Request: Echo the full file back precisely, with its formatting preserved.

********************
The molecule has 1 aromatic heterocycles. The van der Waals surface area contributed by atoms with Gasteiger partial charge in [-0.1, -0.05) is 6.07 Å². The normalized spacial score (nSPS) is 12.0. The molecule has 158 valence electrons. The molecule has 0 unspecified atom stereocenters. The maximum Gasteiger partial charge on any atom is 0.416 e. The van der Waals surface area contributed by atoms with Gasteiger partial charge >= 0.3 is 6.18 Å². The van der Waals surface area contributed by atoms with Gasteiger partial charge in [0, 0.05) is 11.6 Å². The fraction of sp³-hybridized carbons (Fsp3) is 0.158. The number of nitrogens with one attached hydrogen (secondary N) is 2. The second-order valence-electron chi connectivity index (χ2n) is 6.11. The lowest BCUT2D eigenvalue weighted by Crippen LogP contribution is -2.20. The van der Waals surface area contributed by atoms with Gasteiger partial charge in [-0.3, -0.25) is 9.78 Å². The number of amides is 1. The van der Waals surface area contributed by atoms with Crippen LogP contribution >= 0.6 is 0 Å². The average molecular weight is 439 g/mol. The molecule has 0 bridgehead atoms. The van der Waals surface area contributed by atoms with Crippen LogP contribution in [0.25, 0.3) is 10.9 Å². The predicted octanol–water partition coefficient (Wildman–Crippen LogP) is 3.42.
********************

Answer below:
The molecule has 1 aromatic heterocycles. The van der Waals surface area contributed by atoms with Gasteiger partial charge in [-0.1, -0.05) is 6.07 Å². The normalized spacial score (nSPS) is 12.0. The molecule has 158 valence electrons. The molecule has 0 unspecified atom stereocenters. The maximum Gasteiger partial charge on any atom is 0.416 e. The van der Waals surface area contributed by atoms with Gasteiger partial charge >= 0.3 is 6.18 Å². The van der Waals surface area contributed by atoms with Gasteiger partial charge in [0, 0.05) is 11.6 Å². The fraction of sp³-hybridized carbons (Fsp3) is 0.158. The number of nitrogens with one attached hydrogen (secondary N) is 2. The second-order valence-electron chi connectivity index (χ2n) is 6.11. The lowest BCUT2D eigenvalue weighted by Crippen LogP contribution is -2.20. The van der Waals surface area contributed by atoms with Gasteiger partial charge in [-0.3, -0.25) is 9.78 Å². The number of amides is 1. The van der Waals surface area contributed by atoms with Crippen LogP contribution >= 0.6 is 0 Å². The average molecular weight is 439 g/mol. The molecule has 0 bridgehead atoms. The van der Waals surface area contributed by atoms with Crippen LogP contribution in [0.25, 0.3) is 10.9 Å². The predicted octanol–water partition coefficient (Wildman–Crippen LogP) is 3.42.